Cava is like that friend you lost touch with years ago, though you can’t quite put your finger on how it happened. It’s only when you see them again that you realise how much you’ve missed them.
Produced mostly in the North East of Spain, around Barcelona, ‘Cava’ means ‘cave’ in Catalan. It’s been called this ever since the French got hot under the collar about the Spanish originally calling their sparkling wine ‘Champaña’.
From the time Spain joined the EU in 1986, Cava has gone from a sparkling wine made anywhere in the country, to a regulated one, only permitted to be produced in certain demarcated Spanish regions.
Unlike Prosecco, a fizz bomb made with quantity over quality in mind, Cava is made in the same painstaking way as Champagne. Whereas Prosecco is made in tanks and sold almost immediately with zero ageing, the bubbles in Cava are produced in the bottle you buy it in. This involves years of ageing and flavour development.
What sets it apart from Champagne are the grapes used in its production, which are local Catalan varieties. Xarel-lo, Parellada, Macabeu and Monastrell are the key grapes, and the rule of thumb goes that if you can pronounce them, you deserve a bottle. In the case of rosé Cava, a small amount of Garnacha is added. It’s argued that these grapes do not have the ageing potential of the Champagne triumvirate of Chardonnay, Pinot Noir and Pinot Meunier, hence the approachable price tag.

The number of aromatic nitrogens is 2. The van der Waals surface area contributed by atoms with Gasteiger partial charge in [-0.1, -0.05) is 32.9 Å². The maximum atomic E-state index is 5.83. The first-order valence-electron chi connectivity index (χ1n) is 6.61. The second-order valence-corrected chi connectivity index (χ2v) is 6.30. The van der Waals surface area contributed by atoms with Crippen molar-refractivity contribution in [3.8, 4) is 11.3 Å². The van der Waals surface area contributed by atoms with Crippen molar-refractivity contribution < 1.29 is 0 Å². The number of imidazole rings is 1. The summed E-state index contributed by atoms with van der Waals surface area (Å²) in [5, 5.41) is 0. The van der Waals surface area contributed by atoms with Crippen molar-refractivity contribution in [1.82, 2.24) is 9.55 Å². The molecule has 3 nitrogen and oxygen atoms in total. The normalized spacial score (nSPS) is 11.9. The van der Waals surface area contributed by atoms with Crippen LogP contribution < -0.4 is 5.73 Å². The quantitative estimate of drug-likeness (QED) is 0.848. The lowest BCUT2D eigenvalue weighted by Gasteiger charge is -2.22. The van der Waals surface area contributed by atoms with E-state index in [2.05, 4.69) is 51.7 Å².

Unfortunately, a glut of cheap Cavas flooding the market some years ago succeeded in face-planting its brand equity. Years of steadily building up the reputation of this underrated Spanish sparkler have paid off, with top restaurants and wine merchants now starting to stock it again. This is largely thanks to quality producers premiumising the category by bringing out top cuvées, produced with greater ageing and finer quality grapes.
These ‘grower’ Cavas are lovingly hand-crafted by smaller producers, and have a definite food-friendliness about them. It’s no accident this has come at a time when tapas bars are at an all-time popularity-high, with producers like Gramona and Juvé y Camps producing some outstanding fizz.
Look out for the new denomination, ‘Cava de Paraje’, effectively ‘single vineyard’ sparkling, created in June 2016. Rules such as minimum 36 months ageing, limitations on yields and the site being wholly owned by the producer are now in place and are sky-rocketing quality.
Presenter and author Rob Buckhaven is passionate about food and drink. He appears regularly as a wine expert on TV, and as a newspaper and magazine columnist. He is a brand ambassador for Rathfinny Estate and can also be found hosting shows across the country, including the BBC Good Food Show, Taste and Jamie Oliver’s Big Feastival. Follow him on Twitter at @robbuckhaven
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